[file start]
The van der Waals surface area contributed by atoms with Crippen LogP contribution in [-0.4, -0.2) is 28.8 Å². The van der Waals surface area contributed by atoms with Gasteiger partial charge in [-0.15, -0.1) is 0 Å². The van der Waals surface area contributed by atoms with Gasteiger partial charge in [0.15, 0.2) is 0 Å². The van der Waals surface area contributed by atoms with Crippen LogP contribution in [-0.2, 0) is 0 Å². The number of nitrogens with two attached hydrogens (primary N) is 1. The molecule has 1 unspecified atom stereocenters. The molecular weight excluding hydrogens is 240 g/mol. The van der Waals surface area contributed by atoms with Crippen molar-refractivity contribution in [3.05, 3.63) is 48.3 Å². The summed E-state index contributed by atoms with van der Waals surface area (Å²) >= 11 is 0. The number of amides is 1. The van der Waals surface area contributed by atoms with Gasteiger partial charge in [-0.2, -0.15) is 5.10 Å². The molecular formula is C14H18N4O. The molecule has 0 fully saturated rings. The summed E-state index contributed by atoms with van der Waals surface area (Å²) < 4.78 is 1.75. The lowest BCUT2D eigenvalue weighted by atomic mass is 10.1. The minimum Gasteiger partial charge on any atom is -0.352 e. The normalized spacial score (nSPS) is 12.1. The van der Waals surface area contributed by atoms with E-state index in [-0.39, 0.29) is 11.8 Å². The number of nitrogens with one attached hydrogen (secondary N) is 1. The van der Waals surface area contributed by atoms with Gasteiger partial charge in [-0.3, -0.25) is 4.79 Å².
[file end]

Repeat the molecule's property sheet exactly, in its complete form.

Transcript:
The van der Waals surface area contributed by atoms with Crippen LogP contribution in [-0.4, -0.2) is 28.8 Å². The van der Waals surface area contributed by atoms with Gasteiger partial charge in [-0.15, -0.1) is 0 Å². The van der Waals surface area contributed by atoms with Gasteiger partial charge in [0.15, 0.2) is 0 Å². The van der Waals surface area contributed by atoms with Crippen LogP contribution in [-0.2, 0) is 0 Å². The number of nitrogens with two attached hydrogens (primary N) is 1. The molecule has 1 unspecified atom stereocenters. The molecular weight excluding hydrogens is 240 g/mol. The van der Waals surface area contributed by atoms with Crippen molar-refractivity contribution in [3.05, 3.63) is 48.3 Å². The summed E-state index contributed by atoms with van der Waals surface area (Å²) >= 11 is 0. The number of amides is 1. The van der Waals surface area contributed by atoms with Gasteiger partial charge in [-0.2, -0.15) is 5.10 Å². The molecular formula is C14H18N4O. The molecule has 0 fully saturated rings. The summed E-state index contributed by atoms with van der Waals surface area (Å²) < 4.78 is 1.75. The lowest BCUT2D eigenvalue weighted by atomic mass is 10.1. The minimum Gasteiger partial charge on any atom is -0.352 e. The normalized spacial score (nSPS) is 12.1. The van der Waals surface area contributed by atoms with E-state index in [-0.39, 0.29) is 11.8 Å². The number of nitrogens with one attached hydrogen (secondary N) is 1. The van der Waals surface area contributed by atoms with Gasteiger partial charge in [-0.3, -0.25) is 4.79 Å².